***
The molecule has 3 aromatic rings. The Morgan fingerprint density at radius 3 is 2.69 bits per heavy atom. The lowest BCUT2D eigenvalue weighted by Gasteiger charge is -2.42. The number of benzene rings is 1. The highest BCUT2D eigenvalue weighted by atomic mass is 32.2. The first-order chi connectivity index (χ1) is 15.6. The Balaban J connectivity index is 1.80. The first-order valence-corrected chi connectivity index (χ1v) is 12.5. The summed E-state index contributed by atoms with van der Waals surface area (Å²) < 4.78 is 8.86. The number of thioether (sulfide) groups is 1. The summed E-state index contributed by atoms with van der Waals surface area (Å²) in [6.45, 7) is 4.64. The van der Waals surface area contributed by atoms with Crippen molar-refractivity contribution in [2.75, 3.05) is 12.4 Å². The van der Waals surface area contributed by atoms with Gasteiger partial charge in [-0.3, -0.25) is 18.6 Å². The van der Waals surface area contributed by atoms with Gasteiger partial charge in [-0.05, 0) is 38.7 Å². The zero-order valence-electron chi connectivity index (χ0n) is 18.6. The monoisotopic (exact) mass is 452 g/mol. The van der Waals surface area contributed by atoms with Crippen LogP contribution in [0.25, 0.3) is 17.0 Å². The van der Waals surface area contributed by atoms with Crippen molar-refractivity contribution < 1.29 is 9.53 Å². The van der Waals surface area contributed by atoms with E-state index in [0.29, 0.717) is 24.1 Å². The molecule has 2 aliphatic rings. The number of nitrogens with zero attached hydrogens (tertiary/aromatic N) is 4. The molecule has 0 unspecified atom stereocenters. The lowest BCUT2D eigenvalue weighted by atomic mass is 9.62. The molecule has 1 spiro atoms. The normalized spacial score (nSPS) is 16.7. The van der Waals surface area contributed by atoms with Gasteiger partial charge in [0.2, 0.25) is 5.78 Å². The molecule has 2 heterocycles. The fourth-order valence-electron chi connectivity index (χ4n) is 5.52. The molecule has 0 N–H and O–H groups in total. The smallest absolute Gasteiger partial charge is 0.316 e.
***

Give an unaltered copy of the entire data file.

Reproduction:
The molecule has 3 aromatic rings. The Morgan fingerprint density at radius 3 is 2.69 bits per heavy atom. The lowest BCUT2D eigenvalue weighted by Gasteiger charge is -2.42. The number of benzene rings is 1. The highest BCUT2D eigenvalue weighted by atomic mass is 32.2. The first-order chi connectivity index (χ1) is 15.6. The Balaban J connectivity index is 1.80. The first-order valence-corrected chi connectivity index (χ1v) is 12.5. The summed E-state index contributed by atoms with van der Waals surface area (Å²) < 4.78 is 8.86. The number of thioether (sulfide) groups is 1. The summed E-state index contributed by atoms with van der Waals surface area (Å²) in [6.45, 7) is 4.64. The van der Waals surface area contributed by atoms with Crippen molar-refractivity contribution in [2.75, 3.05) is 12.4 Å². The van der Waals surface area contributed by atoms with Gasteiger partial charge in [-0.3, -0.25) is 18.6 Å². The van der Waals surface area contributed by atoms with Gasteiger partial charge in [-0.05, 0) is 38.7 Å². The zero-order valence-electron chi connectivity index (χ0n) is 18.6. The monoisotopic (exact) mass is 452 g/mol. The van der Waals surface area contributed by atoms with Crippen LogP contribution in [0.25, 0.3) is 17.0 Å². The van der Waals surface area contributed by atoms with Crippen molar-refractivity contribution < 1.29 is 9.53 Å². The van der Waals surface area contributed by atoms with E-state index in [0.29, 0.717) is 24.1 Å². The molecule has 2 aliphatic rings. The number of nitrogens with zero attached hydrogens (tertiary/aromatic N) is 4. The molecule has 0 unspecified atom stereocenters. The lowest BCUT2D eigenvalue weighted by atomic mass is 9.62. The molecule has 1 spiro atoms. The normalized spacial score (nSPS) is 16.7. The van der Waals surface area contributed by atoms with Gasteiger partial charge in [0.2, 0.25) is 5.78 Å². The molecule has 2 heterocycles. The fourth-order valence-electron chi connectivity index (χ4n) is 5.52. The molecule has 0 N–H and O–H groups in total. The smallest absolute Gasteiger partial charge is 0.316 e.